Delusions of Grandeur

June 7, 2024 • Louie Mantia

In earlier years of what we now call the “tech industry,” startups were smaller and scrappier. They had to prove to investors they could do a lot with just a little jumpstart. These days, however, startups begin at enormous scale under the assumption that it accelerates the process.

But importantly, it robs startups of the chance to identify the most valuable pieces from their ideas before they run with any or all of them. Running a startup is about being able to shed what isn’t working in pursuit of what does. If a startup spends too long in a “stealth” mode developing their idea before revealing itself to the public, it risks that it misjudged the market entirely.

It’s not just a culture of “positivity” over criticism that results in Humane’s misfire. The lack of building a product incrementally and publicly, in the mindset of “go big or go home” does the industry and the market a disservice.

It’s frankly too dangerous to play this game, because while the best case after launching anything is that you stick the landing and get to keep making new things, the worst case differs with time and money spent.

If you only spent a month, you only wasted a month. But if you spend several years, you—and your employees—waste several years.

Starting smaller (in product scale and employee count) is a much safer bet. It may seem obvious, but building, subjecting ideas to critique, fixing, and iterating before you take off is paramount. I said it before.

Shipping an unfinished product isn’t the end of the world. In fact, I think it’s super cool to ship an unfinished product. But what’s uncool is not telling people that it’s unfinished.

It’s true that all products need to start somewhere, but what you start with has to be good. You may not get the chance to make a version 2.

And that’s the worst part of the Humane story. In their hubris, the founders raised tons of money, hired hundreds of people, spent five years in development, and yet they still shipped a product that no one needed.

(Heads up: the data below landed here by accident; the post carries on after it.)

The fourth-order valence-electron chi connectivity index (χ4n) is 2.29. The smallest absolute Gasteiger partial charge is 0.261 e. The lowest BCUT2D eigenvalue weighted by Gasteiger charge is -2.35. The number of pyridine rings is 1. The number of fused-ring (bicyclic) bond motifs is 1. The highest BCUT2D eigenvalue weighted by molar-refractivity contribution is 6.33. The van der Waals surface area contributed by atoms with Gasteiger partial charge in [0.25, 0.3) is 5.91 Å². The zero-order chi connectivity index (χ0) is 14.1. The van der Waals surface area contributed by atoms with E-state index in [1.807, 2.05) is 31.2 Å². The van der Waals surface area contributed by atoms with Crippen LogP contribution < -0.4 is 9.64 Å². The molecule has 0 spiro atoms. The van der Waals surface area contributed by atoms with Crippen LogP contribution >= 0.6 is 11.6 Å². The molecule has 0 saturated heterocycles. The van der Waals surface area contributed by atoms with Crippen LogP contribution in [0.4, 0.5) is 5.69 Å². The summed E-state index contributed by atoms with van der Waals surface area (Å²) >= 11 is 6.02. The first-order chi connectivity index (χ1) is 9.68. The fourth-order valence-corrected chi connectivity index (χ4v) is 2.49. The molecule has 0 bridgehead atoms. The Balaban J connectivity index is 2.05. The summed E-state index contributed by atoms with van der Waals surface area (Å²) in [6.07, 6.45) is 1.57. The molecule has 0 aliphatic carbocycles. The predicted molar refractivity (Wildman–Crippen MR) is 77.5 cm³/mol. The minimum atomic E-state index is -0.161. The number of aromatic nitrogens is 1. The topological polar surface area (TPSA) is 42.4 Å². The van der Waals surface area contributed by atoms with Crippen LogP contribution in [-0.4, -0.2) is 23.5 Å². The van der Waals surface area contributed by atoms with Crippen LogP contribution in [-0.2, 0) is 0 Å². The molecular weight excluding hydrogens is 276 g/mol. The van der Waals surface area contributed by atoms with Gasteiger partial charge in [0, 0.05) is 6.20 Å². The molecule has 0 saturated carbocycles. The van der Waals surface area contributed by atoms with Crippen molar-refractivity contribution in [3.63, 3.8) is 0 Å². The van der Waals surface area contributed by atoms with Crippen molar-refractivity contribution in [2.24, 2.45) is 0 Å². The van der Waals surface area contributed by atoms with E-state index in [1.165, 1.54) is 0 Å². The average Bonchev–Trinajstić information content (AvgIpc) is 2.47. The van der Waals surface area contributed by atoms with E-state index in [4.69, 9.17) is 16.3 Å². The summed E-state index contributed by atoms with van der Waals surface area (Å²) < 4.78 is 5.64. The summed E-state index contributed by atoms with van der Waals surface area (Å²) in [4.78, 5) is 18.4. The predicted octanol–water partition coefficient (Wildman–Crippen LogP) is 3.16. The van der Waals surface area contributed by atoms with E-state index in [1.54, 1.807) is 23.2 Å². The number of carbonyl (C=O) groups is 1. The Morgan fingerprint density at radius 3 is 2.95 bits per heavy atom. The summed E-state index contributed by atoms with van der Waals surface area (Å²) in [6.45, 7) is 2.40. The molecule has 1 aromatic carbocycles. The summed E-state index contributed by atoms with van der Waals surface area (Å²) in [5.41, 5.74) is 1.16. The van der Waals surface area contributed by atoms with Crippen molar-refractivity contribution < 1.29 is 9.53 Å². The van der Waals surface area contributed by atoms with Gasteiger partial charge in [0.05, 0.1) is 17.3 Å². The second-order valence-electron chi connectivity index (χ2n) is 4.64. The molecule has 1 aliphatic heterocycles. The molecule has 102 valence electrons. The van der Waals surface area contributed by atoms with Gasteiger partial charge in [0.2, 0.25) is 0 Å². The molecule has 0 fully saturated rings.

This lesson could have been learned years prior if the board and investors didn’t let the founders make it this big. But they all fueled this faulty vision, not just of the product, but the company as a whole.

As it turns out, a thousand patents under your belt isn’t as big of a flex when the inventions were created at the only company with as many smart people as Apple, who all jointly create an environment for each other to invent practically anything. What’s more important is recognizing truly just how many people are needed to make something you imagine. Understanding the scale and depth of your “inventions” helps gauge the reality of what’s needed to actually build it.

That’s where Humane failed most spectacularly. Humane hyped its own founders being former Apple employees, but those founders failed to recognize that when at Apple, they had effectively infinite resources to execute on their dreams. That “skill” doesn’t translate to running a startup.

Taking all the credit from group efforts for your mere idea, accepting no criticism from your peers, and admitting no fault when you’ve failed? That’s how you end up with a company like this.

It was the ego behind Humane that killed it. It didn’t have to grow to this scale, it didn’t have to hype itself up, and it didn’t have to burn through this much cash—or shirts or charging cases.

It would not have taken this long to figure out that this wasn’t a viable product—and that its founders were in way over their heads—if it started much smaller.

In the end, founders got hits to their egos, investors lost money, and employees lost time; but most importantly, we all lost valuable effort from undoubtedly smart people that could have been working on literally anything else that would have sent us into a better future than this.

Asking for 1 billion dollars at this point shows they have still not quite learned what happened here, and that they would be doomed to repeat these mistakes if purchased.

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